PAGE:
Assessments about the quality of what has been delivered are likely to involve academic judgement, which we can’t look at.
Hold on. Ministers and the regulator have now spent three months repeatedly telling students, parents and the press that if they’re not happy with the “quality” of what they’re experiencing online, they can complain to the OIA. Which now reminds us that it can’t look at complaints surrounding assessments of the quality of what has been delivered.
There are those in the sector that will instantly understand the issue here – it’s the academic judgment “get out of jail free” card. In theory it is possible for the OIA (and the courts, which it exists to help students and providers avoid) to discern the difference between a complaint about being treated unfairly, in a discriminatory manner, or in a way where promises were not met – and a complaint where a student disagrees with an academic judgment.
In other words, goes the theory, a disabled student whose reasonable adjustments were not me, or whose extenuating circumstances were dismissed when the policy said they should be accepted have a case. A student disagreeing with their degree classification doesn’t have a case.
There have always been problems with this as an approach. First, although clever “insider” types say they understand the difference, students rarely do. But more importantly, drawing the line between these two concepts is often much harder than it looks.
Take Felicity Mitchell’s examples when explaining the line:
So we wouldn’t be able to consider a complaint that teaching was not of an adequate academic standard, or that an online teaching session wasn’t as good as it would have been face to face, or that a postgraduate student did not get supervision of satisfactory quality.
These issues of academic quality are different, you see, from issues of consumer law and broken promises:
The OIA can look at complaints about what was promised and what was delivered. For example, complaints that the provider did not cover subject areas that it said it would, that the student couldn’t access teaching because of accessibility issues, that the student’s supervisor didn’t keep in touch or that the provider didn’t support its students adequately.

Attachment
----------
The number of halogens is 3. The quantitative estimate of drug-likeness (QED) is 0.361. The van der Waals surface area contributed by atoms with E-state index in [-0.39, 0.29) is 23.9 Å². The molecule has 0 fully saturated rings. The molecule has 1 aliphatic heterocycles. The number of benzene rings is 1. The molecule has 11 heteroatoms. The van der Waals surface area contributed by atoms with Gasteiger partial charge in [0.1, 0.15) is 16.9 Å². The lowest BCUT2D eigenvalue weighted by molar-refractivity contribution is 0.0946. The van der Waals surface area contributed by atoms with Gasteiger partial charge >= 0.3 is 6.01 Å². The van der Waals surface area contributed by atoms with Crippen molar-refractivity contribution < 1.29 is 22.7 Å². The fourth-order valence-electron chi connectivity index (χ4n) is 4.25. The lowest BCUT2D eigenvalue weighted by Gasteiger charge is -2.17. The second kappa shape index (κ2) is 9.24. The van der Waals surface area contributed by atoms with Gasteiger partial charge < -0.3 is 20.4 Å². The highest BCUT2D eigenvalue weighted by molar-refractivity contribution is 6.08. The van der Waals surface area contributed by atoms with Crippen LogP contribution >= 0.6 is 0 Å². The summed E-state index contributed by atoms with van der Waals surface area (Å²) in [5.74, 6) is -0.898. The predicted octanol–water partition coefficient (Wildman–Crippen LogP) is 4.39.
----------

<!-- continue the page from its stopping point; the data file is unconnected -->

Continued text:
You’ll see that that seems to imply that as long as a “thing” that is harder to do physically is done online, OIA would not uphold. This was certainly the line in the last big batch of strike complaints – merely not assessing students on stuff not taught would mitigate the “academic impact” of lost teaching, but would not make up for “lost learning opportunities”. After all,
We have taken the view that if a student is led to believe they will learn about a specific topic, then the provider cannot make up for failing to deliver that learning simply by not examining the student on it.
But the more you think about this through students’ eyes the less it makes sense. Where on earth this leaves us on the continuum between synchronous and asynchronous learning, and what counts as a “delivered” “learning opportunity” is anyone’s guess. “I wanted the opportunity to go abroad”, “yeah but in our academic judgment you didn’t need to actually go there to meet the learning objectives”. Who wins? And in any case, even if we can have the theoretical debate, the chances of students being able to navigate all of this are pretty much nil.